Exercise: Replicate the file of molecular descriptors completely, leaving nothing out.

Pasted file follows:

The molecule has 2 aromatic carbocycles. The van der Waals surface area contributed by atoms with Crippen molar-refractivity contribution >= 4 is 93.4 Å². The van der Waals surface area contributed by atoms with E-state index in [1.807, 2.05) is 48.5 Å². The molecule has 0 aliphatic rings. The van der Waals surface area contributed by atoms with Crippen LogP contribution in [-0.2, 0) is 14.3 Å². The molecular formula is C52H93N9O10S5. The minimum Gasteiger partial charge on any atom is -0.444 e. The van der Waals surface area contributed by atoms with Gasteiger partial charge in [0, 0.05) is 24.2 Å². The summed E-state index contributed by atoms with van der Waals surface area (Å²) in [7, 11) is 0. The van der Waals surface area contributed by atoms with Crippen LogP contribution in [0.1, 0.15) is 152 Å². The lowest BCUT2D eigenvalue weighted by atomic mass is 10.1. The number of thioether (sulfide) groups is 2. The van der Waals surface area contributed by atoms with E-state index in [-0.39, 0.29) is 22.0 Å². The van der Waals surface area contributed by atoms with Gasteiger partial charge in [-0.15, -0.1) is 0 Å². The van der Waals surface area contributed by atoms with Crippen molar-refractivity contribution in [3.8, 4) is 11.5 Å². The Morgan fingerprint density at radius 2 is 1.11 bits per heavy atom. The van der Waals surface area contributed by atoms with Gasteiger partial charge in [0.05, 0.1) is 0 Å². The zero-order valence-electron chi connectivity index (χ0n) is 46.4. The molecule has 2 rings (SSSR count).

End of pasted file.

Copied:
The molecule has 2 aromatic carbocycles. The van der Waals surface area contributed by atoms with Crippen molar-refractivity contribution >= 4 is 93.4 Å². The van der Waals surface area contributed by atoms with E-state index in [1.807, 2.05) is 48.5 Å². The molecule has 0 aliphatic rings. The van der Waals surface area contributed by atoms with Crippen LogP contribution in [-0.2, 0) is 14.3 Å². The molecular formula is C52H93N9O10S5. The minimum Gasteiger partial charge on any atom is -0.444 e. The van der Waals surface area contributed by atoms with Gasteiger partial charge in [0, 0.05) is 24.2 Å². The summed E-state index contributed by atoms with van der Waals surface area (Å²) in [7, 11) is 0. The van der Waals surface area contributed by atoms with Crippen LogP contribution in [0.1, 0.15) is 152 Å². The lowest BCUT2D eigenvalue weighted by atomic mass is 10.1. The number of thioether (sulfide) groups is 2. The van der Waals surface area contributed by atoms with E-state index in [-0.39, 0.29) is 22.0 Å². The van der Waals surface area contributed by atoms with Gasteiger partial charge in [-0.15, -0.1) is 0 Å². The van der Waals surface area contributed by atoms with Crippen molar-refractivity contribution in [3.8, 4) is 11.5 Å². The Morgan fingerprint density at radius 2 is 1.11 bits per heavy atom. The van der Waals surface area contributed by atoms with Gasteiger partial charge in [0.05, 0.1) is 0 Å². The zero-order valence-electron chi connectivity index (χ0n) is 46.4. The molecule has 2 rings (SSSR count).